Tweetbot For Mac is a nice feed aggregator from a company called Tapbots that runs on your Mac desktop and shows you streaming content from Twitter. After being in alpha and beta testing phases, they finally shipped. The cost? $19.99!
It's a ridiculously high price for the kind of application that would normally cost zero or, at most, maybe $3.99.
And, in fact, it's even far higher than the developers would like to charge.
The reason for the high price, according to a company co-founder, is that Twitter has recently limited the maximum number of users that third-party apps and clients can allow.
Because Twitter is artificially limiting the number of customers Tapbots can make money from, and because they've got to limit the number of users anyway, they're using price to implement that limitation. Only a fraction of the potential user base will be willing or able to pay.
I'm not sure whether to blame Twitter, Tapbots, both or neither, but I don't like this turn of events.
Like the Facebook EdgeRank fiasco, scarcity is being artificially manufactured, and the result is that people are given access to a social resource based on willingness or ability to pay the artificially inflated price.
Caldwellbelieves that advertising creates incentives for companies to treat developers badly, and abused developers result in unhappy users.
So he created App.net to be an open platform paid for by users. It costs $36 per year to join, or $5 per month if you pay month-to-month.
His intentions are noble, but the end result is a bad thing. The subscription fee sounds trivial to Stanford grads and elite technology pundits, who generally praise the initiative. But to the majority of people around the world, and to many people struggling in the industrialized world, a subscription fee is simply a bad or impossible investment.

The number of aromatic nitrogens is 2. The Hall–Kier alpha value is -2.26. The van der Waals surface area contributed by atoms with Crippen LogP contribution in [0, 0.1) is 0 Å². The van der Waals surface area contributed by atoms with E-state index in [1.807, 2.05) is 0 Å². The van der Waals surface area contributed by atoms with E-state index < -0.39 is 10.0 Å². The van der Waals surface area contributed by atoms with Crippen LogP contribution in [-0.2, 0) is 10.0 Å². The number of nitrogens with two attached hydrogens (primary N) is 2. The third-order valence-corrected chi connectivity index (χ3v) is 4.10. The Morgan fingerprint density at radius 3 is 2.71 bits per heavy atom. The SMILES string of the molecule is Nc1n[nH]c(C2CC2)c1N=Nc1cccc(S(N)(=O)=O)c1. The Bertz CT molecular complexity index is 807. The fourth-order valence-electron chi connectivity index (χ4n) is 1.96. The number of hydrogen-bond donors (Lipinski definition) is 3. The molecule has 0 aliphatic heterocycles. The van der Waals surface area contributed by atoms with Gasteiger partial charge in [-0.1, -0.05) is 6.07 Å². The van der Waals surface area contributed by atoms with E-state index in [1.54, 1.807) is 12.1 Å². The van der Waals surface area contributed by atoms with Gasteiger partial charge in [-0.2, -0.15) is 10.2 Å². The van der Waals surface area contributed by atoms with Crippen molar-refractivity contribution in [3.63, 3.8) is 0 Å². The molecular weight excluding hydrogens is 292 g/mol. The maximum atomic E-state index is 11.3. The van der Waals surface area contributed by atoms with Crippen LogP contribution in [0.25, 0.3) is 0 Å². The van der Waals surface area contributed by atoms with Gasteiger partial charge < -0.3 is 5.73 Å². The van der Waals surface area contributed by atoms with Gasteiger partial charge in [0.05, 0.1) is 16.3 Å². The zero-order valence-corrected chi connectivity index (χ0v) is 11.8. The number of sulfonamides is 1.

As a result, App.net is by definition an elitist private country club where the riff-raff are weeded out by virtue of their inability or unwillingness to pay.
DespiteCaldwell's reasonable points about developers being abused by advertiser-supported social networks, ads are still the best way for them to monetize.
Social networks are a precious public resource, providing contacts, information, ideas, learning and more to the global public. They should be a place where everyone is welcome and everyone is equal, and where the free exchange of ideas can take place without the majority being excluded, or systematically ignored, because of money.
At least, those are the kinds of social networks that I want to participate in. What about you?
Mike Elgan writes about technology and tech culture. Contact and learn more about Mike at Elgan.com, or subscribe to his free e-mail newsletter, Mike's List. You can also see more articles by Mike Elgan on Computerworld.com.